CFSIC has undergone two public audits, both of which were clean. It is required by statute to operate with its administrative expenditures limited to no more than 10 percent of annual revenues. It currently operates at 4.1 percent. CFSIC is limited to paying a maximum claim of $175,000 per foundation, but because of fierce construction competition its average remediation cost is $154,000.

It is no coincidence that this has been achieved by a captive, says Maglaras.

“It was the Connecticut state government that mandated that CFSIC should be a captive,” he notes. “Government was convinced after a lot of research that captives are particularly adept at claims management. It was not me who convinced the state to structure it that way. The decision had been made by the time I was brought in.”

He believes the example of CFSIC should dispel the common misconception that is particularly prevalent in the commercial insurance marketplace, that captives do not exercise claims discipline.

“Nothing could be further from the truth—to which global captive operating ratios can attest,” he says.

Good economics

This claims discipline has allowed CFSIC to help more homeowners with its budget, but while the CFSIC’s achievements are the toast of families across Connecticut, the hard-nosed economics of the captive’s work are equally important.

“Connecticut is currently facing a serious economic challenge because of the crumbling foundations crisis, but CFSIC will have put as many as 450 homes back on local tax rolls by this time next year,” says Maglaras.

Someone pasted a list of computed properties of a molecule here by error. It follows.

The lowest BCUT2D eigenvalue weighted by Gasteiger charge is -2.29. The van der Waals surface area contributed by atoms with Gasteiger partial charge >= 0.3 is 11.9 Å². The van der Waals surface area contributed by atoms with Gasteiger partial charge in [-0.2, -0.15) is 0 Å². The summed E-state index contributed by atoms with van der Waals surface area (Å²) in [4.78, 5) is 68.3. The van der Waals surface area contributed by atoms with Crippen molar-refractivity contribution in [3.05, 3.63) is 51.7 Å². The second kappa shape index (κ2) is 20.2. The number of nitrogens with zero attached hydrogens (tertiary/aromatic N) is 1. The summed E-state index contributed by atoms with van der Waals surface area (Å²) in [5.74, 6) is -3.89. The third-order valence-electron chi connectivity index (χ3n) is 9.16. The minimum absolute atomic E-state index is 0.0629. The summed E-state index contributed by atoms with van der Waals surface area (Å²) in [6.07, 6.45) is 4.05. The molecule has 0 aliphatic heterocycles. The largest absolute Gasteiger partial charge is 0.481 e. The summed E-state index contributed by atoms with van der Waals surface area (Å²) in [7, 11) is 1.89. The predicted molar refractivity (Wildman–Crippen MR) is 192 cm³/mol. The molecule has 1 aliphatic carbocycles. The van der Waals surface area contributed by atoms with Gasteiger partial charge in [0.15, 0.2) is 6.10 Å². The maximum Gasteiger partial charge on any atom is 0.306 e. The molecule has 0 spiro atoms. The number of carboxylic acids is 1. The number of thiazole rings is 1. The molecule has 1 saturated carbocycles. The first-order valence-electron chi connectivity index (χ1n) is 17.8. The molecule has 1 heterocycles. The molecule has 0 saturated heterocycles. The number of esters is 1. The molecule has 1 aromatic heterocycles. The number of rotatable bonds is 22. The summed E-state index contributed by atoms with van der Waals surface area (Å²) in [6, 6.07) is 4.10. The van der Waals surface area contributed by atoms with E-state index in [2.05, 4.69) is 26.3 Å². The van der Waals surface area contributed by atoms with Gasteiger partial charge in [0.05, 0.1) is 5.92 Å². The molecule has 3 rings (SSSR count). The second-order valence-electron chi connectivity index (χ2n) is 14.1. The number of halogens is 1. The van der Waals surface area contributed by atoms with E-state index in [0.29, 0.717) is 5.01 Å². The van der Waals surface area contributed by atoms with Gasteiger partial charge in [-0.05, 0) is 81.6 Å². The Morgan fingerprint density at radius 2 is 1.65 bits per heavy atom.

“The people we are helping have had their homeowner claims denied by the commercial insurance industry, and as a result they seek significant property tax relief. What we’re doing is returning properties to the tax rolls.”

Its government paymasters have taken note. CFSIC was originally statutorily due to ‘sunset’ in 2022, but Maglaras indicated that he has broad legislative support to extend CFSIC ‘s life to June 2030.

“I am also working closely with the state government to see if we can raise another $100 million before that sunset date,” he says.

His tenure as CFSIC’s superintendent has also been extended: last year Maglaras announced his plans to hand over the reins to a successor, but his board lobbied him to stay in his post until at least Q3 2022 to ensure operations continue to run smoothly.

And smoothly they have indeed run. “If today you wrote the history of captive insurance, I think CFSIC would deserve its own chapter, such has been its success and the precedent it has set of using a captive structure to promote a social benefit,” says Maglaras.

“I can say as a statement of objective fact that CFSIC continues to be a captive textbook example of a public-private partnership in action. It may be the only active one of its kind in the world, now that the captive that was set up after 9/11 is essentially in run-off.”

CFSIC, he stresses, is an excellent example of the government handing over money to an entity that is better placed than itself to address a social and economic problem, as well as of a captive stepping into the breach when the commercial insurance market has walked away.

With the problems around business interruption and COVID-19 still very much front of mind, the lesson could not be clearer.

“With business interruption claims arising from COVID-19—as with pyrrhotite and crumbling foundations—the commercial market has walked away,” Maglaras concludes.

“That leaves little choice but to look for innovative alternatives. Another way to spell the word ‘innovation’ is to use the word ‘captive’.”